Power of Strong Project Managers

To see how these concepts played out in our project for this client, please visit Managing a Complex System Implementation Project.

Todd Herman

In the context of system implementations, the "Project Manager" role oftentimes feels like the "red-headed stepchild." After all, project management seems so easy – all you have to do is start with the task list supplied by the vendor, turn it into a project plan, chair weekly status meetings, and ensure people complete their tasks. Easy, right?


What a Project Manager Does

For a system implementations of even moderate size or complexity, strong project management makes the difference between successful and mediocre – or even disastrous – results. What does a good project manager really do?

  • Begin with the vendor's task list – and then review it for troublesome areas, such as time allowed for designing and testing interfaces with other systems, and post-implementation shakedown and issue resolution.

  • Scrutinize the vendor's budget – especially when presented in the form of a range between "best case" and "likely case" – and ensure all assumptions are flushed out and documented, and then tell the vendor what number you expect them to hit.

  • Convert the task list into a project plan, and use this tool to incorporate other events planned over the system implementation period – and inform client and vendor staff under what circumstances vacations and holidays cannot be taken.

  • Chair weekly status meetings – and make them effective by updating the project plan prior to the meeting, keeping persons focused on a tightly structured agenda, summarizing completed and upcoming tasks, holding all team members accountable for results, surfacing areas of concern, and leading effective resolution of issues, including identifying and leading breakout teams to deal with the issue.

  • Perform key user and system testing, especially when client or vendor personnel are overloaded or away (for example, when they are sick or are dealing with an emergency).

  • Resolve process issues quickly, and explain why it is typically better for the client to change its processes than for the vendor to modify – and possibly work against – the system's underlying assumptions.

  • Assess whether issues were truly unavoidable and thus should result in a change order from the vendor, or whether the situation had been properly disclosed to the vendor and thus should have been covered in the initial budget.

  • Review vendor bills with the same scrutiny as their budget, and challenge items which might not be properly billed to the client.

  • Address slippage of tasks, time, or budget quickly, and give concise options to the client, including the tradeoffs required to meet the original budget – such as client staff working overtime or taking over some tasks originally assigned to the vendor.

Strong Project Management

Image of idea, plan, implement, success

Within the past six months, I've spoken with three local and highly reputable business system VARs (Value-Added Resellers) who agreed – strong project management makes all the difference for both them and their clients. Strong project management:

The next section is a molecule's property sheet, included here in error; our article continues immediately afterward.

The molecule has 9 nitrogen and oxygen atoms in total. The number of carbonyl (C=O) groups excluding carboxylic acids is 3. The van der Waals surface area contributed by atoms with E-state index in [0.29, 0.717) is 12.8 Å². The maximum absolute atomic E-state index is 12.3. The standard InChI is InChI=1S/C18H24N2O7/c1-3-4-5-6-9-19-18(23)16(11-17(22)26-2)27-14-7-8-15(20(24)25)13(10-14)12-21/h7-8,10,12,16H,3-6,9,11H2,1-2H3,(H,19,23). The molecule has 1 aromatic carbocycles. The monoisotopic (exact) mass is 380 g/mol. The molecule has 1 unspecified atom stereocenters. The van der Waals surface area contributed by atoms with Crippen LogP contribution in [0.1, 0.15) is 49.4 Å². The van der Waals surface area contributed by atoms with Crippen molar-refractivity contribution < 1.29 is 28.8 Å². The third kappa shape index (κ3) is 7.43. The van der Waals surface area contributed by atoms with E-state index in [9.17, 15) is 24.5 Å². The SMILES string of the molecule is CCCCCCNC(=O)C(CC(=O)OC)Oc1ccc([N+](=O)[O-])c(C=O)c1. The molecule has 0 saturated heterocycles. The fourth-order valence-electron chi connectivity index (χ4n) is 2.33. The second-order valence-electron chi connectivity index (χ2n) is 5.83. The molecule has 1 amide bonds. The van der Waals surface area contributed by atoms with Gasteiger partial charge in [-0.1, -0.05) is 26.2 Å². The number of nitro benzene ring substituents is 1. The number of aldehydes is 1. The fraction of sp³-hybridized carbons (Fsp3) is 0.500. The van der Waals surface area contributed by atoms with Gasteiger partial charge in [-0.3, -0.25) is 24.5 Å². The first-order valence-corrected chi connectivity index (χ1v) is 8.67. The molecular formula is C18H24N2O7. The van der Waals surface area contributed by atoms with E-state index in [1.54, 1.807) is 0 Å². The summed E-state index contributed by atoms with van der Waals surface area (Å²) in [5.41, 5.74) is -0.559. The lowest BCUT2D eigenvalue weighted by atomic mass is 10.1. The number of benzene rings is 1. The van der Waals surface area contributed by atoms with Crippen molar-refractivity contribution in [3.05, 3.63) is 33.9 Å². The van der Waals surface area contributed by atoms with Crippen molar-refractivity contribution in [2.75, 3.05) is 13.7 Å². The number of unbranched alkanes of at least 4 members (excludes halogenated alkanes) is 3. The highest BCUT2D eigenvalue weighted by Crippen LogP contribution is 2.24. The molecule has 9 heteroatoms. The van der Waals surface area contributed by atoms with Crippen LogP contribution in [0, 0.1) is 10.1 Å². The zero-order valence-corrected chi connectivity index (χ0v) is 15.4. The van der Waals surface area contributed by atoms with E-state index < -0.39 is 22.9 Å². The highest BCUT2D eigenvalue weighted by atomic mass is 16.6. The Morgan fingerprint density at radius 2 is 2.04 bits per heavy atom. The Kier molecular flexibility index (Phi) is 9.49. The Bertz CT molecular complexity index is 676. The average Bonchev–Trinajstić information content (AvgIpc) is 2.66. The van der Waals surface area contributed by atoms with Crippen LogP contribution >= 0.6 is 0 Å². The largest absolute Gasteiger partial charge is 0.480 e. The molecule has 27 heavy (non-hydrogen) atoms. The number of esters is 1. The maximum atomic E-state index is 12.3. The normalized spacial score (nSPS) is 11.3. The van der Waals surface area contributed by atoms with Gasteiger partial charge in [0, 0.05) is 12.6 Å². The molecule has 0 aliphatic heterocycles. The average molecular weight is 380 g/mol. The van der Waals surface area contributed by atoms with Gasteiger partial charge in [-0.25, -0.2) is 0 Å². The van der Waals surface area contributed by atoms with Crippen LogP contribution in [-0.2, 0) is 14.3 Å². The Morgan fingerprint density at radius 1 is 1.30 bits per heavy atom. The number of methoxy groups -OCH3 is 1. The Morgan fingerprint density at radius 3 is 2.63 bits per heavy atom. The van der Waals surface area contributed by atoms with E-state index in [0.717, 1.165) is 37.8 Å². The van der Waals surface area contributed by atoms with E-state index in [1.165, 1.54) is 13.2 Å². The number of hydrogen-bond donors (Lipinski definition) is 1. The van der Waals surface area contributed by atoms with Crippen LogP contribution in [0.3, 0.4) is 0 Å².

• Keeps both the VAR and the client focused on their tasks.

  • Helps ensure timeline and budget issues are surfaced early and discussed often.

  • Identifies overloaded team members – whether from the VAR or the client – and explores options to relieve some workload.

  • Makes the client happier because deadlines are more consistently met, actual expenditures are more in line with budgeted amounts, and effective issue identification and resolution yields a highly functional system – as opposed to a system hobbled by many ad hoc compromises.

  • Yields better profits for the VAR, because time is not written off due to lost focus caused by repeated "stops and starts."

And here's what else they shared with me – their firms do not have project managers. Why is that? These firms do not perform enough system implementations to keep a true project manager interested and engaged. All three also assured me they have no problem working with a strong project manager who will hold them accountable for results – as long as the project manager holds the client equally accountable for meeting their deadlines and deliverables.

Clients Hire for Peace of Mind

When a client retains a firm like ours for project management on a system implementation project, what are they buying? The client is buying peace of mind, coming from results such as:

  • Getting things done right.

  • Avoiding burnout of their staff.

  • Sticking to budget.

  • Meeting timelines.

In other words, the client is buying results for their project – Quality (Better), Cost (Cheaper), and Cycle Time (Faster). And in the world of business systems, the cost of mediocre – or even aborted – implementations far exceed the cost of effective project management.

This month's case study showcases how project management – done well – adds value to the overall system implementation project.

Sincerely yours,

Todd L. Herman

Todd L. Herman